I've been planning the planting schedule for the community garden for about 2 months now. I use the term schedule loosely, there isn't much that's set in stone at the garden, I just happen to be the one who really enjoys the theoretical side of things.
Our biggest challenge in the space is grass. It just enjoys growing there in a way it doesn't want to grow in the typical lawn. Go figure. Every year we fight the grass back and it's just about the only weed we have to, well, weed.
This year we followed the suggestion of Grace Gershuny and planted 2 crops of buckwheat followed by a crop of winter rye (pg 54, Start with the Soil). The grass is indiscriminant and covers the paths as well. In those areas we dug out the grass as best we could and planted perennial white clover. The idea is to give the grass a bit of competition and suffocate it. In the spring we'll plant some rows with red clover and allow it to rest.
The result is a lush, green garden space in the dead of winter!
I took the picture of the garden this past Saturday as I spent time there note taking and surveying the area. There have been concerns voiced about the "condition" of the space, the need to till it all in and start all over again. On the basest level the idea simply hurts my feelings. Any thoughts beyond that begin an internal conversation about the biases of gardening, the status quo, and the misunderstandings of atypical approaches.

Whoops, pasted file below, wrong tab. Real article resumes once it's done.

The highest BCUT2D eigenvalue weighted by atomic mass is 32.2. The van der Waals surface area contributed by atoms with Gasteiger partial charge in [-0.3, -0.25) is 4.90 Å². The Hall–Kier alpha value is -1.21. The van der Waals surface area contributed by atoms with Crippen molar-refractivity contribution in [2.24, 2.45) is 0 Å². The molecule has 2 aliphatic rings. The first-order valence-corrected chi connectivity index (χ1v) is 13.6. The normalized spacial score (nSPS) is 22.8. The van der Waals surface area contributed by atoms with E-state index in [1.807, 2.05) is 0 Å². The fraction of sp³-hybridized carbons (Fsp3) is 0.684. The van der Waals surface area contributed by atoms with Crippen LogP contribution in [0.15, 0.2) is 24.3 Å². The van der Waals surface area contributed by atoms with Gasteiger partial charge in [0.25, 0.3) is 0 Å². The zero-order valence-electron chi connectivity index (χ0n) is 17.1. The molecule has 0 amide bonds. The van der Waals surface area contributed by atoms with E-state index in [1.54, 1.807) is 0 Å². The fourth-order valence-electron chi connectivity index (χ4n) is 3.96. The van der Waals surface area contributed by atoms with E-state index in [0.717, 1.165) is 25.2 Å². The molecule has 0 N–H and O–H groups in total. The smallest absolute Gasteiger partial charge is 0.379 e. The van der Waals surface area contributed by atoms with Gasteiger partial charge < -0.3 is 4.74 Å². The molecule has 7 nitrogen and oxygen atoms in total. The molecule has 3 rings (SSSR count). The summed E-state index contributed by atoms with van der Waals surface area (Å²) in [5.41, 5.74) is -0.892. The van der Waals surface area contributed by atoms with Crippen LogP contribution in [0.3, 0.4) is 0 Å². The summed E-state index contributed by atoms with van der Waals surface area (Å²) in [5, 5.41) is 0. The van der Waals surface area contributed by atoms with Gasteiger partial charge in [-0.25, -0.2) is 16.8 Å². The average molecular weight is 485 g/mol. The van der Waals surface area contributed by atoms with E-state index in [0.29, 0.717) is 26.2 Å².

These approaches not only alleviate the summer weeds, but also offer a sustainable solution to a garden that operates on a budget of $0 (yes, literally). One where we loving tend the soil in a way where amendments won't be necessary, where we save seed from cover crops to sow again in another season. On top of all that we can use the cover crops for our own benefit: red clover for tea, buckwheat for a grain crop, winter rye for juicing.
Seems I end up defending my gardening approaches no matter where I sink my trowel. Honestly, though, I thought it was pretty nice to see so much green on a gray winter day.